On Sunday 10 April this year we mark the 75th Anniversary of the Siege of Trobruk at the Rats of Tobruk Memorial on Anzac Parade, Canberra.
The eight month-long siege of Tobruk is one of the Second World War’s best known episodes. There an Allied force, two thirds of whom were Australian, held out in the scorching heat of the Libyan desert against the German Afrika Korps, stalling the enemy’s advance on Egypt and denying the Germans the use of Tobruk’s harbour. Today we commemorate the Rats of Tobruk, as they were known, and we honour their courage, resilience and determination.
More than fifteen thousand Australians endured the siege of Tobruk, alongside soldiers from Britain, India, New Zealand, South Africa, Czechoslovakia and Poland. Sailors of the Royal Australian Navy, known as the ‘Tobruk Ferry’ also braved the siege, keeping the garrison supplied and evacuating the wounded.
Among the Australian infantrymen manning the port’s outer defences was a 26 year old corporal from Wagga Wagga in New South Wales named Jack Edmondson.On 13 April 1941 he along with an officer and five other soldiers took part in a bayonet assault against a party of Germans who had broken through Tobruk’s defences and established a strongpoint with machine guns and mortars. During the charge Edmondson was wounded in the neck and stomach but remained in the fight, killing one German. He was grappling with another when his officer, Lieutenant Frederick Mackell, wrestling on the ground with a man he had just bayoneted and threatened by another who was coming at him with a pistol, called for help. Edmondson, despite his wounds, bayoneted both Germans, saving Mackell’s life. Edmondson died from his wounds the next day. For his courageous act, he was awarded the first Victoria Cross received by an Australian in the Second World War. His citation described Edmondson's actions as ‘outstanding for resolution, leadership and conspicuous bravery.’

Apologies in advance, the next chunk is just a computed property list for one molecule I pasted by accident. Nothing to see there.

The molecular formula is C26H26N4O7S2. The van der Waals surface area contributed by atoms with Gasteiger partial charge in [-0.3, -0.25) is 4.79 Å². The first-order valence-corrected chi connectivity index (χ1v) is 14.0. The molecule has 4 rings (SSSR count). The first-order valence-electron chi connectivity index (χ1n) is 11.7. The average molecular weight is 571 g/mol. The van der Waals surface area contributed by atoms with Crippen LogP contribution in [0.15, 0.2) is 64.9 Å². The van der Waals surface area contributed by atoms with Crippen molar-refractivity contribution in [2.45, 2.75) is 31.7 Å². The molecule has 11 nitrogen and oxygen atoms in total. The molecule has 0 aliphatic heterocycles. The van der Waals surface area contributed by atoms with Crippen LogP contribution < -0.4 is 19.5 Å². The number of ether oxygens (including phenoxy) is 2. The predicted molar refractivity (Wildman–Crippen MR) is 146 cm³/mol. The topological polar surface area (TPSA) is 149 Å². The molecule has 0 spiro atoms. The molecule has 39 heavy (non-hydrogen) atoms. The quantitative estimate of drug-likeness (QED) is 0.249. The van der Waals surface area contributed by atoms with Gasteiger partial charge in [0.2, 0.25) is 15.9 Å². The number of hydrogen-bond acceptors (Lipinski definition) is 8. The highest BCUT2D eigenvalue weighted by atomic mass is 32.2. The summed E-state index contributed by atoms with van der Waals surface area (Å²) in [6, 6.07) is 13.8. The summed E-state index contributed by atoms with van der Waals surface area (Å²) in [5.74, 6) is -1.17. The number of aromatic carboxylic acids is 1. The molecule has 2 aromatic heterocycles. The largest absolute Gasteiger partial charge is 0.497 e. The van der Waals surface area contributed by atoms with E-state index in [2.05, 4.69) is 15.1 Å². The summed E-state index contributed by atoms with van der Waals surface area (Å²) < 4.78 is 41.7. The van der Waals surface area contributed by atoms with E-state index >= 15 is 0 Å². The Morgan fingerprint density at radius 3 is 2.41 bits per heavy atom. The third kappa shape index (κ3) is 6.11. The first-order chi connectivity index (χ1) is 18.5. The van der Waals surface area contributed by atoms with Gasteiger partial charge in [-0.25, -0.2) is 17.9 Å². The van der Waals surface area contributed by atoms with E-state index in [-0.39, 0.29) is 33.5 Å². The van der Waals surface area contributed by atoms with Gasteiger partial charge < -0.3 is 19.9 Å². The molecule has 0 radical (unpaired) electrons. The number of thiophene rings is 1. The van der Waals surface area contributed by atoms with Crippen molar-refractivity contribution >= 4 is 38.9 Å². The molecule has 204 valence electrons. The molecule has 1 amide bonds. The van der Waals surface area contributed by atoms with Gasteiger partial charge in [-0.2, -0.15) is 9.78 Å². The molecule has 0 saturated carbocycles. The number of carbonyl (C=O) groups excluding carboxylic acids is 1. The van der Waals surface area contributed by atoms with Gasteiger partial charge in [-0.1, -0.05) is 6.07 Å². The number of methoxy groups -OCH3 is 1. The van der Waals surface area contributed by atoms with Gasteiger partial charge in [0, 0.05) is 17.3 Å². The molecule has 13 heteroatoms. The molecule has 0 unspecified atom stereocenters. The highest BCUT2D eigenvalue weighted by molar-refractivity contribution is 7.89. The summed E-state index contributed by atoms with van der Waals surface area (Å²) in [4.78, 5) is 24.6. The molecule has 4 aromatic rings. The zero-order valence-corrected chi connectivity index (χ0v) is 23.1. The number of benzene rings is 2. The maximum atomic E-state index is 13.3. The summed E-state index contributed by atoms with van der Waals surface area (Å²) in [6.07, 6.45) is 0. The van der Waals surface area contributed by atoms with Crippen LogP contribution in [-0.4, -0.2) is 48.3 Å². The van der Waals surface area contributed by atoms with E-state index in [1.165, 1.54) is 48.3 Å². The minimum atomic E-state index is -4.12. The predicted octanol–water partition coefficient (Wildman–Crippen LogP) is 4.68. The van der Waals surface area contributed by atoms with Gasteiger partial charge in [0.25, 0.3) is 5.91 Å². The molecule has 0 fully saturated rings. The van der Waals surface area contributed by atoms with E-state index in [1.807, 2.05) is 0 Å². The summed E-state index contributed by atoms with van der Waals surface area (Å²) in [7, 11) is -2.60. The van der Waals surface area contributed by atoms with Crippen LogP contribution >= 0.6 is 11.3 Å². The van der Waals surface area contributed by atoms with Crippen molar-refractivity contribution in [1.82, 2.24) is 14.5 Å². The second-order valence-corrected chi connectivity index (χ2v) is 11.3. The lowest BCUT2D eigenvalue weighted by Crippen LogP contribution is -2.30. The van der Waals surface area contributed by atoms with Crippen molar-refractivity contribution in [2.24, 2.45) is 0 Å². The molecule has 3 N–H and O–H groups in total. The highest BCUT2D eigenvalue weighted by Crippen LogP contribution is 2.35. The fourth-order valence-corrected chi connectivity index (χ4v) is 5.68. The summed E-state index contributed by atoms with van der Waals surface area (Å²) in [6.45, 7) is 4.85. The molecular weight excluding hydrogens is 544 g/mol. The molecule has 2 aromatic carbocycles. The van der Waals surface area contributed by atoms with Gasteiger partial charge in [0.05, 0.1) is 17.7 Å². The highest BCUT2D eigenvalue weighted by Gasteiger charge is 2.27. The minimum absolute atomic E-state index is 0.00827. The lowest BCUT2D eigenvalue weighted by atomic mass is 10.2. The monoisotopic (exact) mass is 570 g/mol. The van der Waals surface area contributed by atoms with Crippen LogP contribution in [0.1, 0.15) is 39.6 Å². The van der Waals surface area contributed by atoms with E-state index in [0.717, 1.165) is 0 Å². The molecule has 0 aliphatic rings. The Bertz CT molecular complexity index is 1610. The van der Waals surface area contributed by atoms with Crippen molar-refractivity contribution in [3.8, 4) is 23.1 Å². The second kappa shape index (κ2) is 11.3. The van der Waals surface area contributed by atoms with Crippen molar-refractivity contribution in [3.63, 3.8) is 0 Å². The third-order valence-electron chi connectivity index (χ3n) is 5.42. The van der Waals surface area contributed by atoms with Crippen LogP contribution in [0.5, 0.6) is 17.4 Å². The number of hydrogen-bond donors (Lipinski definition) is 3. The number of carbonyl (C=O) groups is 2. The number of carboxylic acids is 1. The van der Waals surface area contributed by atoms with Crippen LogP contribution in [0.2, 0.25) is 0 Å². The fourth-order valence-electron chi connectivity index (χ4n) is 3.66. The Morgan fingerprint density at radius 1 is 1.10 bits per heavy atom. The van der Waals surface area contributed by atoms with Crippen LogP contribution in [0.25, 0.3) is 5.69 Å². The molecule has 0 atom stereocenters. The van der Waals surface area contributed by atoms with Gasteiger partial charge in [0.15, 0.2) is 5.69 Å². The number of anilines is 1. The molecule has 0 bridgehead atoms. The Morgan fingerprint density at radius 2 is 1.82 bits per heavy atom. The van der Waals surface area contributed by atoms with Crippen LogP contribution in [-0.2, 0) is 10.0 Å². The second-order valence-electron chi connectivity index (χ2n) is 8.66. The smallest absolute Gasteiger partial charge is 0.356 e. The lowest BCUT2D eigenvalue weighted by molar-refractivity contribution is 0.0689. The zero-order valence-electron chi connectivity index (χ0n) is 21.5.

Through the stories of men like Edmondson and his comrades, we can gain a sense of the courage and determination exhibited by the Rats of Tobruk as they defended the port against the legendary German Afrika Korps.
The Diggers’ qualities were recognised by their foes. One German officer, a Major Ballerstedt wrote:
"The Australians, who are the men our troops have had opposite them so far, are extraordinarily tough fighters. The German is more active in the attack, but the enemy stakes his life in the defence and fights to the last with extreme cunning."
The same sentiments were echoed by a captured German officer, astonished that Australian infantry defeated an attack after German tanks had breached the outer line of defences;
"I cannot understand you Australians. In Poland, France and Belgium once the tanks got through the soldiers took it for granted they were beaten. But you are like demons. The tanks break through and your infantry keeps fighting."
For information on the 75th Anniversary of the Siege of Tobruk service and other commemorative events, visit the Anzac Centenary events page.